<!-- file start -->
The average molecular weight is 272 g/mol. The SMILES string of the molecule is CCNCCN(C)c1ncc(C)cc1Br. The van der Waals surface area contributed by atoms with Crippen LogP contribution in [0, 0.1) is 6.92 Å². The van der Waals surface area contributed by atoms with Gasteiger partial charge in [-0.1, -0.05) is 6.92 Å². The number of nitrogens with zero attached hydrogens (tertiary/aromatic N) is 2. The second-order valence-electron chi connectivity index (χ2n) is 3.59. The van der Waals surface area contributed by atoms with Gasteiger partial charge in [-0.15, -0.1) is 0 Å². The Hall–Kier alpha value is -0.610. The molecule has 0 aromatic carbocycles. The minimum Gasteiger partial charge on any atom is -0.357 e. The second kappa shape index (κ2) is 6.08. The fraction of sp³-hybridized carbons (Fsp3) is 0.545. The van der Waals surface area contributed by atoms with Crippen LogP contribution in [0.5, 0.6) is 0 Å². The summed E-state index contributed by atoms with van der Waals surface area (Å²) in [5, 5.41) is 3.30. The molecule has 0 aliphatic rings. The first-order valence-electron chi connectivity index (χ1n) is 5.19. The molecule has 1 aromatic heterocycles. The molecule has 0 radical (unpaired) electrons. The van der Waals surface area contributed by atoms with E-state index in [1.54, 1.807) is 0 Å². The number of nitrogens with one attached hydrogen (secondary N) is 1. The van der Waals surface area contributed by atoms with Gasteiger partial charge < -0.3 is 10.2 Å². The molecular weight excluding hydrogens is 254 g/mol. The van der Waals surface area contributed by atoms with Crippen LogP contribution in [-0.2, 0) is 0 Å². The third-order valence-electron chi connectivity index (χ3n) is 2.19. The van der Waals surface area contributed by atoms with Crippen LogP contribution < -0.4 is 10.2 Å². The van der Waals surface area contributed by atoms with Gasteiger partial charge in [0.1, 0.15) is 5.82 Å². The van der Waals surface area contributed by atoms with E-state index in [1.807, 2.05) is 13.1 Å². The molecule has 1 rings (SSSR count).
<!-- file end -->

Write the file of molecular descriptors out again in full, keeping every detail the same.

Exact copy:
The average molecular weight is 272 g/mol. The SMILES string of the molecule is CCNCCN(C)c1ncc(C)cc1Br. The van der Waals surface area contributed by atoms with Crippen LogP contribution in [0, 0.1) is 6.92 Å². The van der Waals surface area contributed by atoms with Gasteiger partial charge in [-0.1, -0.05) is 6.92 Å². The number of nitrogens with zero attached hydrogens (tertiary/aromatic N) is 2. The second-order valence-electron chi connectivity index (χ2n) is 3.59. The van der Waals surface area contributed by atoms with Gasteiger partial charge in [-0.15, -0.1) is 0 Å². The Hall–Kier alpha value is -0.610. The molecule has 0 aromatic carbocycles. The minimum Gasteiger partial charge on any atom is -0.357 e. The second kappa shape index (κ2) is 6.08. The fraction of sp³-hybridized carbons (Fsp3) is 0.545. The van der Waals surface area contributed by atoms with Crippen LogP contribution in [0.5, 0.6) is 0 Å². The summed E-state index contributed by atoms with van der Waals surface area (Å²) in [5, 5.41) is 3.30. The molecule has 0 aliphatic rings. The first-order valence-electron chi connectivity index (χ1n) is 5.19. The molecule has 1 aromatic heterocycles. The molecule has 0 radical (unpaired) electrons. The van der Waals surface area contributed by atoms with E-state index in [1.54, 1.807) is 0 Å². The number of nitrogens with one attached hydrogen (secondary N) is 1. The van der Waals surface area contributed by atoms with Gasteiger partial charge < -0.3 is 10.2 Å². The molecular weight excluding hydrogens is 254 g/mol. The van der Waals surface area contributed by atoms with Crippen LogP contribution in [-0.2, 0) is 0 Å². The third-order valence-electron chi connectivity index (χ3n) is 2.19. The van der Waals surface area contributed by atoms with Crippen LogP contribution < -0.4 is 10.2 Å². The van der Waals surface area contributed by atoms with Gasteiger partial charge in [0.1, 0.15) is 5.82 Å². The van der Waals surface area contributed by atoms with E-state index in [1.807, 2.05) is 13.1 Å². The molecule has 1 rings (SSSR count).